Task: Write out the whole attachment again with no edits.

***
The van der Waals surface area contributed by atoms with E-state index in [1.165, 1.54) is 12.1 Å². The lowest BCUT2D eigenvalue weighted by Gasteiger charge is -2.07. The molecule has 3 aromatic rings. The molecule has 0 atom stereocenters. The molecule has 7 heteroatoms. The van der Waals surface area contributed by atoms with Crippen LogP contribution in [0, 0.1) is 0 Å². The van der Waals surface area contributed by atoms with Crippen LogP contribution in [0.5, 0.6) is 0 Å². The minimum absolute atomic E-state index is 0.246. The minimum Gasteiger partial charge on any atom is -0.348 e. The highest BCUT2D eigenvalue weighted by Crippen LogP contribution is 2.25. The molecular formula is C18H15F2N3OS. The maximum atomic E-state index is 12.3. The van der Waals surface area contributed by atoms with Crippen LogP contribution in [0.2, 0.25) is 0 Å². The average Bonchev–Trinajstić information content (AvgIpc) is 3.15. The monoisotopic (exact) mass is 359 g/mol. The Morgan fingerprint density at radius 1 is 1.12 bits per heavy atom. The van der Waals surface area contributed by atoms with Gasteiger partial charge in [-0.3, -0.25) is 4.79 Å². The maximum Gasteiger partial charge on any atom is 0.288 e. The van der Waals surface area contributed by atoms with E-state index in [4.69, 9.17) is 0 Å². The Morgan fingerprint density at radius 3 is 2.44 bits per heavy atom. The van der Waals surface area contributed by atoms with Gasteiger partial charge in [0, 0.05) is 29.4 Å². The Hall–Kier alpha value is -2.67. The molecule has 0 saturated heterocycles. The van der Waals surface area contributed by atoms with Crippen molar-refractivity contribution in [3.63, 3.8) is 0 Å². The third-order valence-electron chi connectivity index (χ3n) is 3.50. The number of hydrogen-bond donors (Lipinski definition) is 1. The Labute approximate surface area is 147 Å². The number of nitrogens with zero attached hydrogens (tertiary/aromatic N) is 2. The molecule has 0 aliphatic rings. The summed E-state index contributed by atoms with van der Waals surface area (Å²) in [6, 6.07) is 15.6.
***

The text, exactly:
The van der Waals surface area contributed by atoms with E-state index in [1.165, 1.54) is 12.1 Å². The lowest BCUT2D eigenvalue weighted by Gasteiger charge is -2.07. The molecule has 3 aromatic rings. The molecule has 0 atom stereocenters. The molecule has 7 heteroatoms. The van der Waals surface area contributed by atoms with Crippen LogP contribution in [0, 0.1) is 0 Å². The van der Waals surface area contributed by atoms with Crippen LogP contribution in [0.5, 0.6) is 0 Å². The minimum absolute atomic E-state index is 0.246. The minimum Gasteiger partial charge on any atom is -0.348 e. The highest BCUT2D eigenvalue weighted by Crippen LogP contribution is 2.25. The molecular formula is C18H15F2N3OS. The maximum atomic E-state index is 12.3. The van der Waals surface area contributed by atoms with Crippen LogP contribution in [0.2, 0.25) is 0 Å². The average Bonchev–Trinajstić information content (AvgIpc) is 3.15. The monoisotopic (exact) mass is 359 g/mol. The Morgan fingerprint density at radius 1 is 1.12 bits per heavy atom. The van der Waals surface area contributed by atoms with Gasteiger partial charge in [-0.3, -0.25) is 4.79 Å². The maximum Gasteiger partial charge on any atom is 0.288 e. The van der Waals surface area contributed by atoms with E-state index in [4.69, 9.17) is 0 Å². The Morgan fingerprint density at radius 3 is 2.44 bits per heavy atom. The van der Waals surface area contributed by atoms with Gasteiger partial charge in [0, 0.05) is 29.4 Å². The Hall–Kier alpha value is -2.67. The molecule has 0 saturated heterocycles. The van der Waals surface area contributed by atoms with Crippen molar-refractivity contribution in [3.63, 3.8) is 0 Å². The third-order valence-electron chi connectivity index (χ3n) is 3.50. The number of hydrogen-bond donors (Lipinski definition) is 1. The Labute approximate surface area is 147 Å². The number of nitrogens with zero attached hydrogens (tertiary/aromatic N) is 2. The molecule has 0 aliphatic rings. The summed E-state index contributed by atoms with van der Waals surface area (Å²) in [6, 6.07) is 15.6.